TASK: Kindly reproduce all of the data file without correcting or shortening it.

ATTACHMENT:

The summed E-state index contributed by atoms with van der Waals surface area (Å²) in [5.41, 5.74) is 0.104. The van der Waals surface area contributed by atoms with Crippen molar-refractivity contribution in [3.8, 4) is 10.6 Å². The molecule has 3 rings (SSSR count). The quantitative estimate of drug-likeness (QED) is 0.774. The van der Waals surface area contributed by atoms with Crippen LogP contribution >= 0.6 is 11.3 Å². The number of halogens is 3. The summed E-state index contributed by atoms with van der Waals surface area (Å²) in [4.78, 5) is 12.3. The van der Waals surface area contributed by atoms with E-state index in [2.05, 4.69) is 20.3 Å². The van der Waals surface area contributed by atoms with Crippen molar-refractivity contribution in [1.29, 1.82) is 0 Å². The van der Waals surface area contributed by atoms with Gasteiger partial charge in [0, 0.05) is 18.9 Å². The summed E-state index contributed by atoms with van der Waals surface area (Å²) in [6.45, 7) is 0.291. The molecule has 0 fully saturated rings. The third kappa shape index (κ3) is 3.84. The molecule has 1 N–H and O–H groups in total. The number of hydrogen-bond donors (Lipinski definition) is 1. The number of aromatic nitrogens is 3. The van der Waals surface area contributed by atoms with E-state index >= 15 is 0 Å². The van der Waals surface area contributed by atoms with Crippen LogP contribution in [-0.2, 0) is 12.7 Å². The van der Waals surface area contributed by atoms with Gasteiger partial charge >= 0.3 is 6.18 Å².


The summed E-state index contributed by atoms with van der Waals surface area (Å²) in [5.41, 5.74) is 0.104. The van der Waals surface area contributed by atoms with Crippen molar-refractivity contribution in [3.8, 4) is 10.6 Å². The molecule has 3 rings (SSSR count). The quantitative estimate of drug-likeness (QED) is 0.774. The van der Waals surface area contributed by atoms with Crippen LogP contribution >= 0.6 is 11.3 Å². The number of halogens is 3. The summed E-state index contributed by atoms with van der Waals surface area (Å²) in [4.78, 5) is 12.3. The van der Waals surface area contributed by atoms with E-state index in [2.05, 4.69) is 20.3 Å². The van der Waals surface area contributed by atoms with Crippen molar-refractivity contribution in [1.29, 1.82) is 0 Å². The van der Waals surface area contributed by atoms with Gasteiger partial charge in [0, 0.05) is 18.9 Å². The summed E-state index contributed by atoms with van der Waals surface area (Å²) in [6.45, 7) is 0.291. The molecule has 0 fully saturated rings. The third kappa shape index (κ3) is 3.84. The molecule has 1 N–H and O–H groups in total. The number of hydrogen-bond donors (Lipinski definition) is 1. The number of aromatic nitrogens is 3. The van der Waals surface area contributed by atoms with E-state index >= 15 is 0 Å². The van der Waals surface area contributed by atoms with Crippen LogP contribution in [-0.2, 0) is 12.7 Å². The van der Waals surface area contributed by atoms with Gasteiger partial charge >= 0.3 is 6.18 Å².